Over at Weaver's blog, she asked a question: 'How magical can we make Christmas for our own children, for our own family?'
My children are grown and gone now. When they were young, every Christmas morning began with me standing by a cracked door in my pajamas yelling "Ho Ho Ho" through a cardboard tube and then shutting the door quietly to listen to the sound of scampering feet and excited whispers. I did that at least a half hour before they were allowed to go downstairs because I wanted them to have that anticipatory time whispering back and forth to each other in the dark, listening to hear the clock strike six so that they could 'wake up' their parents and head downstairs to the tree.
It was a cherished memory from my own childhood. I wanted them to have it too.
But Weaver's comment struck me, and it stayed with me all day. I changed it up a bit in my thinking: 'How magical can I make Christmas for children?' I decided that it didn't even matter whether they were my own or not...furthermore, maybe they didn't even need to be children.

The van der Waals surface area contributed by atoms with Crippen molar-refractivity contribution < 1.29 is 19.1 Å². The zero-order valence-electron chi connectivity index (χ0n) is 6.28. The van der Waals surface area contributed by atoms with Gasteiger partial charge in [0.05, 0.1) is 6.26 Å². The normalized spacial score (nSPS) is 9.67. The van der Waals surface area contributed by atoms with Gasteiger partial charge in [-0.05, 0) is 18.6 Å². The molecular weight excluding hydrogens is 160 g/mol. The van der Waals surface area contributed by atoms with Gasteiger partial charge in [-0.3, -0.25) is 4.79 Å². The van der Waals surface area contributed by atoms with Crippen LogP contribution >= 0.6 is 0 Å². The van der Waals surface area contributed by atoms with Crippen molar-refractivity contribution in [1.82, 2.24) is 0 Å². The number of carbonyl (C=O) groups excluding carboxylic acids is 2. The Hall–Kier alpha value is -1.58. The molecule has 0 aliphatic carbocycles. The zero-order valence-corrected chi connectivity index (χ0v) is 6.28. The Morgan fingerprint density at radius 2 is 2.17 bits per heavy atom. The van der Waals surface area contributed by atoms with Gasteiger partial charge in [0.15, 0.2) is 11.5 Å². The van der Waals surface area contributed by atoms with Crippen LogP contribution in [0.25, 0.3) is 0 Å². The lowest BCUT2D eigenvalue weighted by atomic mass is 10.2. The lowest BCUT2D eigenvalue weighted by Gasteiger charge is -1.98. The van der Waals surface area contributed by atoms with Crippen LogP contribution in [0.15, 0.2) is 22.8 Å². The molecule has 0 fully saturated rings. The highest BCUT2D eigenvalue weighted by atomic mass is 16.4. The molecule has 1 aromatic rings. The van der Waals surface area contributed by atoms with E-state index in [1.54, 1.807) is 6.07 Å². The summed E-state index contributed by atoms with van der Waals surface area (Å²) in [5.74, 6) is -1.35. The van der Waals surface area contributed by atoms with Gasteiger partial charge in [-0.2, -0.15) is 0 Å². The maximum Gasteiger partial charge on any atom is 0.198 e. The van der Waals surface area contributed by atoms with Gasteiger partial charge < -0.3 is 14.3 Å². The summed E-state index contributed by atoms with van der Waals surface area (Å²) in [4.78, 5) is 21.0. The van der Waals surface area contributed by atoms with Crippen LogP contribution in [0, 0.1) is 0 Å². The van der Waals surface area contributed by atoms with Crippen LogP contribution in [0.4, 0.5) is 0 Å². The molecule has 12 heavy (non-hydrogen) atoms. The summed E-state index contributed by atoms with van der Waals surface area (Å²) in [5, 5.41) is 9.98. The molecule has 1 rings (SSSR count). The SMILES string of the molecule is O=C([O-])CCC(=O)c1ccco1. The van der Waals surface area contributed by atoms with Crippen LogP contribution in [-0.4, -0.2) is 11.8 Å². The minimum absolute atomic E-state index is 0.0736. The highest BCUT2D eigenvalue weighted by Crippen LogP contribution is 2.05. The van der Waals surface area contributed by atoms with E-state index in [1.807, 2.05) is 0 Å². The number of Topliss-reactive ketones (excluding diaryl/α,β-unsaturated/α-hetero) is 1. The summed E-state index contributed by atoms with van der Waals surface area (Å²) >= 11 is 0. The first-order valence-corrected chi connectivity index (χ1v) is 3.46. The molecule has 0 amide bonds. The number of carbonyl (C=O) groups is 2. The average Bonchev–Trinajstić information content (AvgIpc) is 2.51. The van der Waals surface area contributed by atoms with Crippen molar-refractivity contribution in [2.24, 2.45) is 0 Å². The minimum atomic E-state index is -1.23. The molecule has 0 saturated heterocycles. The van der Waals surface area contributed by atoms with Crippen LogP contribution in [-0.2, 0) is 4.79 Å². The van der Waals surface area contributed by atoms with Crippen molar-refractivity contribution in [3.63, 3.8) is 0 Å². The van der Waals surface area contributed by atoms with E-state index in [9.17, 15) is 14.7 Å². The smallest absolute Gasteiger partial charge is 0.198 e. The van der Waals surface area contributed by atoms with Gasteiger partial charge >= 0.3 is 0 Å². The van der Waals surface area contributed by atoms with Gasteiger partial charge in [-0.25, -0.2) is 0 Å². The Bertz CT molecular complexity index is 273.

The possibilities are endless.
And to that end, I began to take a close look around me.
A small gaggle of brothers and sisters were mesmerized by a ceramic Christmas village display. Their mom took them to look at the displays and they loved that. I thought of my Christmas village, packed away, with the buildings and the people and the snow covered trees. Tim dropped that box off on their porch.
Pictures were posted as they unwrapped the newspapers from those pieces. The amazed looks on their faces? That was magic.
I have two other magic tricks up my sleeve.
I encourage you all to get out there and make some magic. Sprinkle it everywhere. Spread it with a heavy hand. No matter how much of it you give away, you're going to discover that you're bringing plenty of it back home with you.